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Connected and Autonomous Vehicles

Overview 1
Driverless Convoying 2
Cooperative Collision Avoidance 3
Demos 4
Multi-Coalition Demo 5

In recent years, the automotive industry has heavily invested in Connected and Autonomous Vehicles (CAV). CAVs are vehicles that communicate with each other and the roadside infrastructure through advanced communication technologies, i.e., vehicle-to-vehicle (V2V) and vehicle-to-infrastructure (V2I). Additionally, CAVs are equipped with various sensors that allow them to perceive their surroundings and the road network.

The purpose of this research is to address various applications for connected and autonomous vehicles managed by onboard agent-based systems.

An interesting application of Connected and Autonomous Vehicles (CAVs) is driverless convoying whereby a group of CAVs travels together for mutual support and information sharing. Convoy driving has several benefits: it improves roadway safety, decreases traffic congestion, and reduces energy consumption. However, the formation of convoys presents several challenges: coalitions can be formed and dissolved and their structure changed dynamically. In addition, a convoy’s lifespan can range from a few seconds to several hours.

In our research, we consider CAVs managed by on-board agent-based systems driving on a highway. We propose an approach for dynamic Coalition Structure Generation (CSG) that we call connected vehicle Coalition Structure Generation (cvCSG).

In the context of our work, cvCSG aims at partitioning the set of CAVs into disjoint coalitions, each managed by a leader.

cvCSG is based on the following premises:

  • There is no central processing node for the vehicle system. Leaders are elected and act as centers of control for their respective coalitions only.
  • There is no central node that has global knowledge about the traffic. Both leaders and member-CAVs acquire relevant information about their surroundings through V2V communication.
  • Communication is achieved through single-hop or multi-hop routing schemes.
  • The traffic environment is assumed to be dynamic, i.e., the network topology continuously changes and the effect of these changes is not known in advance.

A CAV is defined by its ID and a state vector including the vehicle’s position, its orientation, its velocity, and its sensor range.

cvCSG is a two-phased approach which aims at finding efficient sub-optimum solutions rapidly.

Two parameters are considered in the definition of the characteristic function: the coalition size and the coalition member’s distances.

Connected and Autonomous Vehicles (CAVs) in a coalition continuously exchange information and cooperate to make rewarding decisions for the coalition. In case a misbehaving vehicle is detected by one of the coalition’s CAVs, the vehicle alerts all coalition members about the emergency. The coalition members must cooperatively plan and find non-conflicting actions to avoid collisions with the misbehaving vehicle when possible.

The image above depicts an on-road scenario including a coalition of CAVs and a misbehaving vehicle on a highway.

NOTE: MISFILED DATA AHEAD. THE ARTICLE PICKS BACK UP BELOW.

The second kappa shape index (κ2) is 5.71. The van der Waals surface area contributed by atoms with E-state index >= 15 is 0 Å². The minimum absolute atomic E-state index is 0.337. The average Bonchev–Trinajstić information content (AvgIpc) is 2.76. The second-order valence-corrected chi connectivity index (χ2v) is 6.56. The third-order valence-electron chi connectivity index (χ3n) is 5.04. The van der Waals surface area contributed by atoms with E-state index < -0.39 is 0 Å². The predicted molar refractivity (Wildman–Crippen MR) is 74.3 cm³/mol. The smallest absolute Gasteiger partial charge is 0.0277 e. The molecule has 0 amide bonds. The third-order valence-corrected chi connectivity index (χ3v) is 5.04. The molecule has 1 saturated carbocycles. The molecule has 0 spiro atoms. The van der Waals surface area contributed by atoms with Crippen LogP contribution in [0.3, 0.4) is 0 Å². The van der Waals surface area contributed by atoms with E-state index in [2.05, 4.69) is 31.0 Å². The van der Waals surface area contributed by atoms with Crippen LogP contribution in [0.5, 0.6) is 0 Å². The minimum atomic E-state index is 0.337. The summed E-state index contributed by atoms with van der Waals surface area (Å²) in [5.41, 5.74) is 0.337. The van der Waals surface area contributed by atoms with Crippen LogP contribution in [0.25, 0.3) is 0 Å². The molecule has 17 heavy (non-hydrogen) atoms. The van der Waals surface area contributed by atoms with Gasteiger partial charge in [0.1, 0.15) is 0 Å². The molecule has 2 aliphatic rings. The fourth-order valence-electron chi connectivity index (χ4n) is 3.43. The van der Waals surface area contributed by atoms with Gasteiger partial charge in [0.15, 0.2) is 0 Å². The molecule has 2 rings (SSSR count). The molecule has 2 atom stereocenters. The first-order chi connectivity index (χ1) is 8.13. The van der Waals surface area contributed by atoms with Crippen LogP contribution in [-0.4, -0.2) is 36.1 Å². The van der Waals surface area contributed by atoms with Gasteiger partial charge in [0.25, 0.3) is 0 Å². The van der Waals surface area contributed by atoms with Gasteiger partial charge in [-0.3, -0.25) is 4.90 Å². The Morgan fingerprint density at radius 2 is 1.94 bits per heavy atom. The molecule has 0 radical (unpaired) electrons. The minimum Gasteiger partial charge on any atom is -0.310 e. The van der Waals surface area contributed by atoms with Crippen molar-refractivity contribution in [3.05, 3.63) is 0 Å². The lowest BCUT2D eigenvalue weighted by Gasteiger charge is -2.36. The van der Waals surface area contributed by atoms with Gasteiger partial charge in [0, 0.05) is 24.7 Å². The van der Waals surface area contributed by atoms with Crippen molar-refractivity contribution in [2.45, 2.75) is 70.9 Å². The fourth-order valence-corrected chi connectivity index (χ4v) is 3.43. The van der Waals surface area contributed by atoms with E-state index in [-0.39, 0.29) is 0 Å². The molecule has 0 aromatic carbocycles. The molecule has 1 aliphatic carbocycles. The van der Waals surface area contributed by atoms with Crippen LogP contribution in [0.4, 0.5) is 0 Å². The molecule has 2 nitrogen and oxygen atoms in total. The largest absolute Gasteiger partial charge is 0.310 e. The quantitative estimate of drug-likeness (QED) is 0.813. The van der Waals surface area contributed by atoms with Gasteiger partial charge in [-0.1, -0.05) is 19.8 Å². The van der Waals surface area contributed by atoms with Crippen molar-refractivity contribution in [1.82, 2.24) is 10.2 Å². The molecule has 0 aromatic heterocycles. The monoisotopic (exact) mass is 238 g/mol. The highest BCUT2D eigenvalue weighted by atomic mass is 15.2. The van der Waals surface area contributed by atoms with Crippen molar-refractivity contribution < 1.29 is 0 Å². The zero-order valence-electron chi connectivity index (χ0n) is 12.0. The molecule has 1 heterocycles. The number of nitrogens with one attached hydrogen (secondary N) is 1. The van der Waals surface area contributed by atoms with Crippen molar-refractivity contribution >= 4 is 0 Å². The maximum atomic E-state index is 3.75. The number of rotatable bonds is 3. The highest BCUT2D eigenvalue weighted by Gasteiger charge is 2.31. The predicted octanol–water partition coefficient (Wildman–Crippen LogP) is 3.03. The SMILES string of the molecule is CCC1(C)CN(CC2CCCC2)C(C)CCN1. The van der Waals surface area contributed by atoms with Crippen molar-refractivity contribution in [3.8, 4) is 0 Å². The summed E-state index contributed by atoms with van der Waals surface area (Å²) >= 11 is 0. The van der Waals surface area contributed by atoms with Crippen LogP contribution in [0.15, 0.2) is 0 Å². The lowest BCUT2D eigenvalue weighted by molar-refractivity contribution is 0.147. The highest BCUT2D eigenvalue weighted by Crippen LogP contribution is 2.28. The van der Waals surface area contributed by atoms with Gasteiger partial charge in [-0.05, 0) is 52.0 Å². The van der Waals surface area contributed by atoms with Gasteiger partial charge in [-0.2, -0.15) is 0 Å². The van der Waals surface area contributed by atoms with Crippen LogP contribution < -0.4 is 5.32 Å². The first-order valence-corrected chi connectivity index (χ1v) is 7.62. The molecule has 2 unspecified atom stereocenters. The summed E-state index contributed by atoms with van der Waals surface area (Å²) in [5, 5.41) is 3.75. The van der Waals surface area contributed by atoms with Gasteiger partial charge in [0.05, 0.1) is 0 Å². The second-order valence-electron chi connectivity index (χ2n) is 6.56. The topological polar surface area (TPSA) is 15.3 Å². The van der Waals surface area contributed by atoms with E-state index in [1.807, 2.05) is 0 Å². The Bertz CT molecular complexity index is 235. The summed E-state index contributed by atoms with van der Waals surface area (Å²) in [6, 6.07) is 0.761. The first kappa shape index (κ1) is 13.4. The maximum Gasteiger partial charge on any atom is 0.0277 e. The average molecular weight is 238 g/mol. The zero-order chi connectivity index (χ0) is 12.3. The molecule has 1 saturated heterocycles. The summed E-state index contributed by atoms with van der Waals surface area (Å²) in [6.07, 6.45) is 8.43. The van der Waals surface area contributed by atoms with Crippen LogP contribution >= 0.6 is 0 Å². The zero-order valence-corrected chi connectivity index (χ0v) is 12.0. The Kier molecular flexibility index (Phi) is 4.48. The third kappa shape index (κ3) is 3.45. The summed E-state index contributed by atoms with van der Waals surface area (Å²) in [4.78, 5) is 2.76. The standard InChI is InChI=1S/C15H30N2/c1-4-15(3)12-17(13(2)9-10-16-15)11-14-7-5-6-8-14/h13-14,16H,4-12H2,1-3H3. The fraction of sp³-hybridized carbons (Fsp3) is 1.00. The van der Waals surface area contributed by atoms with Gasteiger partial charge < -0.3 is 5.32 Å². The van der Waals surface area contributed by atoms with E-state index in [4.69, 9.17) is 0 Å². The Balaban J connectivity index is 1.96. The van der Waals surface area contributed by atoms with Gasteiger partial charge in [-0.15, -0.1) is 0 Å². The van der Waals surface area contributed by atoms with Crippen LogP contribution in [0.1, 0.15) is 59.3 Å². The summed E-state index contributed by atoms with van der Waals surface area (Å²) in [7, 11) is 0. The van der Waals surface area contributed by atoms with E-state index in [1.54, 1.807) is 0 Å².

Decision making approach

We propose a two-step decision making approach.

  • In the first step, each CAV executes the CAV decision-making algorithm to derive individual prioritized mitigation action-plans. An action-plan is a set of consecutive CAV actions (such as lane change). Each CAV sends its prioritized action-plans to coalition leader.
  • In the second step, the coalition leader selects non-colliding (if possible) final action plan for each CAV.

For the first step, we formulate the individual CAV decision-making problem as a Multi-agent Markov Decision Process (MMDP) and solve it using reinforcement learning algorithms based on Monte Carlo Tree Search (MCTS).

Approximate Simultaneous Move (ASM) algorithm

Monte Carlo Tree Search (MCTS) does not scale well with the number of CAVs, as the MCTS tree size grows exponentially with the number of CAVs.

We propose Approximate Simultaneous Move (ASM), an MCTS-based algorithm that increases the scalability of the MCTS algorithm. ASM reduces MCTS tree size exponentially and works for a larger number of CAVs than other state-of-the-art CAV cooperative decision-making approaches. ASM reduces the branching factor in the MCTS tree by a factor equal to the number of CAVs.

AdaptIve Reward Cooperative Action Planning (AirCap) algorithm

ASM, as well as other MCTS-based CAV decision-making algorithms, use a fixed reward function for all coalition states. However, a fixed reward for all coalition states gives suboptimal results.

We propose AdaptIve Reward Cooperative Action Planning (AirCap), an MCTS-based algorithm that uses a dynamic reward function for different coalition states. To achieve this, we propose to update the reward function weights for each action, based on the resultant coalition state of that action. AirCap is able to significantly improve upon ASM, which uses fixed reward function weights, and performs much better than the state-of-the-art centralized and decentralized algorithms.

Dynamic Coalition Structure Generation for Connected and Autonomous Vehicles

Approximate Simultaneous Move (ASM) algorithm for cooperative collision avoidance

AdaptIve Reward Cooperative Action Planning (AirCap) algorithm for cooperative collision avoidance (You can notice a delay of 5 seconds when CAVs are executing AirCap to find action plans.)